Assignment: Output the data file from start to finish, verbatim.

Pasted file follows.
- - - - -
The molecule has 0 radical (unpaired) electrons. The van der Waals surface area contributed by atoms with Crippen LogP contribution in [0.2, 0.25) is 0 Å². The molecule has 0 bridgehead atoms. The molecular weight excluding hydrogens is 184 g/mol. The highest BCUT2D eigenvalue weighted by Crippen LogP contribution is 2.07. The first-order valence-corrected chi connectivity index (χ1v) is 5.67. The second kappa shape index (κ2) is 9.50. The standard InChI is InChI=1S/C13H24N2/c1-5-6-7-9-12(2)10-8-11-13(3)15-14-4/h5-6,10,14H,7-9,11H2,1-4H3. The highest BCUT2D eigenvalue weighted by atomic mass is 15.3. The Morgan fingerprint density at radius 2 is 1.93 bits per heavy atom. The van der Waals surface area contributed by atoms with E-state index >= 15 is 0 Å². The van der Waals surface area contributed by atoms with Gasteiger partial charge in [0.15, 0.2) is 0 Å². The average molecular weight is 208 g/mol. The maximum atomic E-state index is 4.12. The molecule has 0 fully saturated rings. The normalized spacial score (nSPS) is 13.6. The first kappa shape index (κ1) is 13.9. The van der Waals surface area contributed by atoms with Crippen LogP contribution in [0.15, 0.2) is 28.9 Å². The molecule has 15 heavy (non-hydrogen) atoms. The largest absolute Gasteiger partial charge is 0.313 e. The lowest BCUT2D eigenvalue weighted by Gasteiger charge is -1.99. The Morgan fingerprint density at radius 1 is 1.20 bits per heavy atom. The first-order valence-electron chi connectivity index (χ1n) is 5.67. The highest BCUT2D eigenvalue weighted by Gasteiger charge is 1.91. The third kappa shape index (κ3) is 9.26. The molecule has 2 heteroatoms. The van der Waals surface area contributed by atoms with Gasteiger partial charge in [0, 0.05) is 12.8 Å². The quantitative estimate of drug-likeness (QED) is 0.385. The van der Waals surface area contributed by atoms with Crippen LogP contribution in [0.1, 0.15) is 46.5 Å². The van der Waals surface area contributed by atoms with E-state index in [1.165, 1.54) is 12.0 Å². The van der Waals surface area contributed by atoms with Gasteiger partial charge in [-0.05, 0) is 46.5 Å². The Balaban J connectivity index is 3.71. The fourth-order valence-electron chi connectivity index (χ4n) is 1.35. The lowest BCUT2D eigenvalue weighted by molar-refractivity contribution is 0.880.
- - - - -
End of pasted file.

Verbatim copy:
The molecule has 0 radical (unpaired) electrons. The van der Waals surface area contributed by atoms with Crippen LogP contribution in [0.2, 0.25) is 0 Å². The molecule has 0 bridgehead atoms. The molecular weight excluding hydrogens is 184 g/mol. The highest BCUT2D eigenvalue weighted by Crippen LogP contribution is 2.07. The first-order valence-corrected chi connectivity index (χ1v) is 5.67. The second kappa shape index (κ2) is 9.50. The standard InChI is InChI=1S/C13H24N2/c1-5-6-7-9-12(2)10-8-11-13(3)15-14-4/h5-6,10,14H,7-9,11H2,1-4H3. The highest BCUT2D eigenvalue weighted by atomic mass is 15.3. The Morgan fingerprint density at radius 2 is 1.93 bits per heavy atom. The van der Waals surface area contributed by atoms with E-state index >= 15 is 0 Å². The van der Waals surface area contributed by atoms with Gasteiger partial charge in [0.15, 0.2) is 0 Å². The average molecular weight is 208 g/mol. The maximum atomic E-state index is 4.12. The molecule has 0 fully saturated rings. The normalized spacial score (nSPS) is 13.6. The first kappa shape index (κ1) is 13.9. The van der Waals surface area contributed by atoms with Crippen LogP contribution in [0.15, 0.2) is 28.9 Å². The molecule has 15 heavy (non-hydrogen) atoms. The largest absolute Gasteiger partial charge is 0.313 e. The lowest BCUT2D eigenvalue weighted by Gasteiger charge is -1.99. The Morgan fingerprint density at radius 1 is 1.20 bits per heavy atom. The first-order valence-electron chi connectivity index (χ1n) is 5.67. The highest BCUT2D eigenvalue weighted by Gasteiger charge is 1.91. The third kappa shape index (κ3) is 9.26. The molecule has 2 heteroatoms. The van der Waals surface area contributed by atoms with Gasteiger partial charge in [0, 0.05) is 12.8 Å². The quantitative estimate of drug-likeness (QED) is 0.385. The van der Waals surface area contributed by atoms with Crippen LogP contribution in [0.1, 0.15) is 46.5 Å². The van der Waals surface area contributed by atoms with E-state index in [1.165, 1.54) is 12.0 Å². The van der Waals surface area contributed by atoms with Gasteiger partial charge in [-0.05, 0) is 46.5 Å². The Balaban J connectivity index is 3.71. The fourth-order valence-electron chi connectivity index (χ4n) is 1.35. The lowest BCUT2D eigenvalue weighted by molar-refractivity contribution is 0.880.